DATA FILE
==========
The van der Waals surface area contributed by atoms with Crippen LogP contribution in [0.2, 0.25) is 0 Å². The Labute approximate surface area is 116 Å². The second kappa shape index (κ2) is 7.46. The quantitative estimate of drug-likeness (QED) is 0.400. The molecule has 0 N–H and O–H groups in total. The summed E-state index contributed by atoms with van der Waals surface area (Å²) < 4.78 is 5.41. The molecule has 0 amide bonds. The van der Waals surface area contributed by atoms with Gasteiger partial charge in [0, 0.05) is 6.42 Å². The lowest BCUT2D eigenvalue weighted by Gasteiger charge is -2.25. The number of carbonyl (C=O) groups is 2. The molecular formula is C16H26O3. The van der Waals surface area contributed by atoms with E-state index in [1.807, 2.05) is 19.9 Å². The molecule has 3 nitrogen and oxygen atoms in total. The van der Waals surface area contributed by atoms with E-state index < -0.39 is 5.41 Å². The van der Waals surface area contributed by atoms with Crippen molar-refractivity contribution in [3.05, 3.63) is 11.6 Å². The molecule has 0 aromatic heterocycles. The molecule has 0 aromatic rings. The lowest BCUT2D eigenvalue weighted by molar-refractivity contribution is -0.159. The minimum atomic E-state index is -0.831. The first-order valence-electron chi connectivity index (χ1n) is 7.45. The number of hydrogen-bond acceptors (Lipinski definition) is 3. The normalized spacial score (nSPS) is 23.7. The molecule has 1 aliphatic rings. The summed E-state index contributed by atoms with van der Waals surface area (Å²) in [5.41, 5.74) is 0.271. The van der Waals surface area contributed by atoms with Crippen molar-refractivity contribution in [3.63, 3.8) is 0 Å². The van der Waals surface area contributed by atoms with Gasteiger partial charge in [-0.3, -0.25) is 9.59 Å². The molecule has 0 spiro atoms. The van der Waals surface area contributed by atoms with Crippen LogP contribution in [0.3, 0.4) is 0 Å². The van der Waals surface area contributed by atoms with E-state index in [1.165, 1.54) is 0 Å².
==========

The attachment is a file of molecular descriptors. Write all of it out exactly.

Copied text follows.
The van der Waals surface area contributed by atoms with Crippen LogP contribution in [0.2, 0.25) is 0 Å². The Labute approximate surface area is 116 Å². The second kappa shape index (κ2) is 7.46. The quantitative estimate of drug-likeness (QED) is 0.400. The molecule has 0 N–H and O–H groups in total. The summed E-state index contributed by atoms with van der Waals surface area (Å²) < 4.78 is 5.41. The molecule has 0 amide bonds. The van der Waals surface area contributed by atoms with Gasteiger partial charge in [0, 0.05) is 6.42 Å². The lowest BCUT2D eigenvalue weighted by Gasteiger charge is -2.25. The number of carbonyl (C=O) groups is 2. The molecular formula is C16H26O3. The van der Waals surface area contributed by atoms with E-state index in [1.807, 2.05) is 19.9 Å². The molecule has 3 nitrogen and oxygen atoms in total. The van der Waals surface area contributed by atoms with E-state index < -0.39 is 5.41 Å². The van der Waals surface area contributed by atoms with Crippen molar-refractivity contribution in [3.05, 3.63) is 11.6 Å². The molecule has 0 aromatic heterocycles. The molecule has 0 aromatic rings. The lowest BCUT2D eigenvalue weighted by molar-refractivity contribution is -0.159. The minimum atomic E-state index is -0.831. The first-order valence-electron chi connectivity index (χ1n) is 7.45. The number of hydrogen-bond acceptors (Lipinski definition) is 3. The normalized spacial score (nSPS) is 23.7. The molecule has 1 aliphatic rings. The summed E-state index contributed by atoms with van der Waals surface area (Å²) in [5.41, 5.74) is 0.271. The van der Waals surface area contributed by atoms with Crippen molar-refractivity contribution in [3.63, 3.8) is 0 Å². The van der Waals surface area contributed by atoms with Gasteiger partial charge in [-0.3, -0.25) is 9.59 Å². The molecule has 0 spiro atoms. The van der Waals surface area contributed by atoms with Crippen LogP contribution in [0.3, 0.4) is 0 Å². The van der Waals surface area contributed by atoms with E-state index in [1.165, 1.54) is 0 Å².